Nurturing The Creativity Among The Less Fortunate
April 7th, 2016
PATHSHALA- each one, teach one Back in 2007, when a group of vigorous youth in Surat were chilling out, the idea of Pathshala incepted in their minds. Determined to make a change, these successful entrepreneurs realised the importance of education among the lesser privileged classes of the society. That’s how an NGO was born to bring in the real meaning of education.
Step that began the beautiful yet aspiring journey ‘Pathshala’ was started in 2007 when these young students wanted to help and bring smiles on faces of underprivileged kids. In 2008, they started a hobby centre at a municipal school in Vesu, Surat with the help and support of the local authorities. The hobby centre managed to get few computers donated by some builder and since then, things started rolling. Pathshala did not look back due to the enormous support and ceaseless efforts of the team. In 2009, they also started celebrating annual function in the school, where all the 500 kids would get to perform on a stage. With an education model where the holistic growth and development of the students is given as much importance as academic grades, Pathshala was able to infuse an activity-based education among the kids.
Breaking new grounds Last three years have witnessed the hobby centre focusing on teaching academics as well. The basics of subjects are taught through innovative activities. It provides one-on-one attention to the weak students with counseling they need due to the poor growing conditions. Every year Pathshala hosts a summer camp, as well as a leadership camp for all the kids. It includes wide range of activities from robotics to art and craft, astronomy and martial arts. In 2013, the group got registered as Pathshala Educational Trust and made a core team for taking important decisions.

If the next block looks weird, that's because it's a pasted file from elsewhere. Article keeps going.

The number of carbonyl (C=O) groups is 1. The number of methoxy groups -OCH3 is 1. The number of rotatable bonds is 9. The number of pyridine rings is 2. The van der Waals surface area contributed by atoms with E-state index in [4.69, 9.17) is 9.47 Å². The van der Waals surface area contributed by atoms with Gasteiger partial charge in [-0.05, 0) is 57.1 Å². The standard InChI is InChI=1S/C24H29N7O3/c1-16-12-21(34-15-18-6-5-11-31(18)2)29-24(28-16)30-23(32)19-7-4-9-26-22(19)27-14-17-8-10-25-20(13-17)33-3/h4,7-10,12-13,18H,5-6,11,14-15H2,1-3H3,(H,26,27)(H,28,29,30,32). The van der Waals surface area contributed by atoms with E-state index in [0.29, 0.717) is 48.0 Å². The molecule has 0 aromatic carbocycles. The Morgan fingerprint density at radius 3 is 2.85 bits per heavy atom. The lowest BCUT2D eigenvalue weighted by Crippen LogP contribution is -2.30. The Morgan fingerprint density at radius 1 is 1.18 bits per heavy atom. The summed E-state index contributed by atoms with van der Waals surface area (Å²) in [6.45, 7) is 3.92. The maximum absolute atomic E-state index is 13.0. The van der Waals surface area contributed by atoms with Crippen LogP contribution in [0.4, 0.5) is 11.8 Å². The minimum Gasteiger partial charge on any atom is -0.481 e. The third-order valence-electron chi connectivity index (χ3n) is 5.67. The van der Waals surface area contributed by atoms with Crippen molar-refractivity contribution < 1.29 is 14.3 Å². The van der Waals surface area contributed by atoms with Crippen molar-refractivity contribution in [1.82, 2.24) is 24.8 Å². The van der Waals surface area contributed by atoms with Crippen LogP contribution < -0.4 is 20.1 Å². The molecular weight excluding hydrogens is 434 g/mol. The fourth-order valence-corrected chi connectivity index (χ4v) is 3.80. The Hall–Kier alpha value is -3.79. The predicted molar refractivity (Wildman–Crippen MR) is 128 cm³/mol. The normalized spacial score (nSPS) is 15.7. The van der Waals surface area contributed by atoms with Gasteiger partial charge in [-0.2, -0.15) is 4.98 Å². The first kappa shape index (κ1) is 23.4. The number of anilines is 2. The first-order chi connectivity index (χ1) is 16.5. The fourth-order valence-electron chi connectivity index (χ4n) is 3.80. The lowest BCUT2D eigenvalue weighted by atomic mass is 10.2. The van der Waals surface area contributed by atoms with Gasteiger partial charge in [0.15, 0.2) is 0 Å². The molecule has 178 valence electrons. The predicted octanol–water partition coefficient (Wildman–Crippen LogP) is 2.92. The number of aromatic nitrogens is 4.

Devising opportunities Apart from catering to primary education, Pathshala also sponsors higher education of the students who wish to study further. The NGO realised that some of these underprivileged kids need financial help to continue their education and that’s where they brought in scholarship programs. They introduced, “sponsor a student program” wherein anyone can take the responsibility of a kid’s education. On an average, it comes to Rs 11,000 per year including fees, books and other expenses. The sponsorship is not just available for the school kids, but for any kid who genuinely needs it. Today, Pathshala sponsors over 30 students every year that have doctors, engineers, journalists and students from schools. The sponsorship is entirely based upon academics. Initially, Pathshala worked with a “no donation” strategy wherein the funds were gathered by various events such as rock band shows, collecting and reselling scrap from across the city and so on. Just less than a year ago, it started accepting donations proportionate to the number of deserving students who needed sponsorship for higher education.
Example that has set examples The team sites a simple example of a student, who used to come from a distant small village to Surat for studying journalism. He used to walk from station to university for 10 km daily up and down to reach. They sponsored his education and got him a job and a bicycle. Later, he got selected for a fellowship from Gujarat and after that he became a journalist and went back to his village and started a community radio there. Today, he himself sponsors education of children. Such stories keep them energized to do more.
Vision further Pathshala Educational Trust is where the youth is inspired to be socially involved in making a qualitative difference to the society we live in. Although farfetched, Pathshala aims at reaching out to more number of municipal schools in Surat and then, to reach out to more cities across the country.
The Logical Indian applauds these young bloods, who were invincibly successful to bring down the dropout ratio in school to almost zero, in a span of eight years. When things went good, their motivation and desire to do better simply escalated. Submitted By – Mansi Saini